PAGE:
But these men were not Jews. They came from foreign lands, and their entrance onto the Nativity scene is a reminder of a divine love that is offered not just to an elite, select group, but to every person, regardless of their nationality, gender, sexuality or social status.

The prophet Jeremiah talks about God’s people being “gathered from the farthest parts of the earth” (Jer 31:8). I have tried to write this meditation from a “farthest corner” of my own – the deflated sense of normality that I return to after our Christmas celebrations, in what ought to be one of the most joyous times of the Christian year. Perhaps in the relative stillness of “normality”, away from the distractions of Christmas, we might receive again the real gift of Christmas: the love, acceptance and adventure of a life with God.

As ever, use this as it is helpful, and ignore it as it is not. 


On the thirteenth day of Christmas
The tree is well away
The house is hauntingly empty 
And the wind seems so much colder.

January’s darkness is not like December’s:
Pregnant with anticipation
As light and warmth swell
And holiday loiters promisingly on the horizon.

January’s darkness is bleak:
The embers of Christmas grow dim
And we notice (as if for the first time)
The gloomy days filled with worry and bustle.

But on the dark chill of Christmas’s thirteenth day
A band of angels gathers
As a day is just yet dawning
And a quiet herald whispers poems of hope.

In our darkest, furthest corners
Something in our souls is stirred.
A hand reaches in, to lead us from our gloom
As December’s embers flame again.

Star is swallowed by brilliant sunrise, and
Rising, we leave our emptiness behind
Drawn by Epiphany’s brightest light
To join a company of kindly strangers

All travelling safely 
Home.

Arise, shine; for your light has come
and the glory of the Lord has risen upon you.
Isaiah 60:1

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Sunrise over Lake Galilee

The ghosts of Christmas: A reflection on hauntings and hope

Adapted from a sermon preached at Holy Cross Church, Timperley, for the First Communion of Christmas 2016.


You’re probably familiar with the story of Charles Dickens’ novel A Christmas Carol. Written and set in Victorian London, Dickens tells the story of miserly businessman Ebenezer Scrooge. Over a series of evenings, Scrooge is visited first by the ghost of his former business partner, Jacob Marley, and then by ghosts of his past, present and future.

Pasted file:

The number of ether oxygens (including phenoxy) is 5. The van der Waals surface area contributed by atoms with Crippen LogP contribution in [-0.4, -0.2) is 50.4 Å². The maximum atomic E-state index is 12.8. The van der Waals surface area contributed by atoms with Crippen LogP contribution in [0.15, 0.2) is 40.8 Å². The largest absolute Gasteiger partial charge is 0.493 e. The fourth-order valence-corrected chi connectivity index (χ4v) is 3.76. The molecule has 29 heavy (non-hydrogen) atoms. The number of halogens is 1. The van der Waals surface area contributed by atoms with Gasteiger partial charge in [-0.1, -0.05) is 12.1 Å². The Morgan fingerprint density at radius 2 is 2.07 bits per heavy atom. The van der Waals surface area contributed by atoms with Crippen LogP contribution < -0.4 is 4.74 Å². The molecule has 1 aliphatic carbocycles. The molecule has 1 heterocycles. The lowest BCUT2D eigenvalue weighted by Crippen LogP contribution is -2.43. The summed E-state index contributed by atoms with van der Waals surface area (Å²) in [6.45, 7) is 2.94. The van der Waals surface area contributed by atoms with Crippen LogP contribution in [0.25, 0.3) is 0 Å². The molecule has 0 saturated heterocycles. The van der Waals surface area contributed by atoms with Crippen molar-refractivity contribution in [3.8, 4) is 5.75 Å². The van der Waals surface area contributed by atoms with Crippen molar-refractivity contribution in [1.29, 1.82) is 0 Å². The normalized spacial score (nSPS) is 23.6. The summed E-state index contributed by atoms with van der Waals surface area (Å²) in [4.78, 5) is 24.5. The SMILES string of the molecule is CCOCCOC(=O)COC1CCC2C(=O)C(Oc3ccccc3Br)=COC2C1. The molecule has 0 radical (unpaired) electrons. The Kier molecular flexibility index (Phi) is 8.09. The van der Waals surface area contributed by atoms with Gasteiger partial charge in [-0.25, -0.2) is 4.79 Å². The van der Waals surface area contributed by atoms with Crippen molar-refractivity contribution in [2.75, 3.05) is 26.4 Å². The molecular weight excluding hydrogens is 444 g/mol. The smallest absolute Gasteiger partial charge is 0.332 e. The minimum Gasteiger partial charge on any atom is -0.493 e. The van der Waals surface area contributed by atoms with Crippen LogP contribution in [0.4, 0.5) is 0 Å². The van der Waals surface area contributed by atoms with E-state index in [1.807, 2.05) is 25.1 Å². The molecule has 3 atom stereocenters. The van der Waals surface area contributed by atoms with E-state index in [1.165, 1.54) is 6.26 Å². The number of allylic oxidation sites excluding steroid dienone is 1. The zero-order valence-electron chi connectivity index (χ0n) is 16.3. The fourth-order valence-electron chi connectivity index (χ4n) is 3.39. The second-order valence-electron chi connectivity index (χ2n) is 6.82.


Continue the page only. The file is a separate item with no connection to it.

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The Ghost of Christmas Past takes Scrooge back to his childhood and youth, showing how he was once a warmer and gentler soul, but that as he became increasingly miserly, so he began to forfeit everything good in his life. The Ghost of Christmas Present opens Scrooge’s eyes to the plight of others who live around him, especially his employee Bob Cratchit and Bob’s son, Tiny Tim. Finally, the Ghost of Christmas Yet to Come takes Scrooge to the moment of his own death: the end of a life that, while full of wealth, was empty, futile and despised by all. Scrooge wakes from this final dream a changed man, and you will know, or can guess, how the story ends.

What better time than Christmas Eve to revisit this story, evocative as it is of Victorian Christmases and the virtues it extols of generosity, goodwill and friendship? At Christmas, more than other times, we come face to face with our past, present and future. This may stir within us both great joy, and deep sadness.

I wonder what our own ghosts of the past, present and future might say to us? I’m sure that none of us are quite as miserly as Scrooge, but I do wonder whether each of us is haunted by our own regret, anxiety and fear. Equally, we will each hold onto treasured memories from past Christmases, and hopes for what future Christmases might have in store.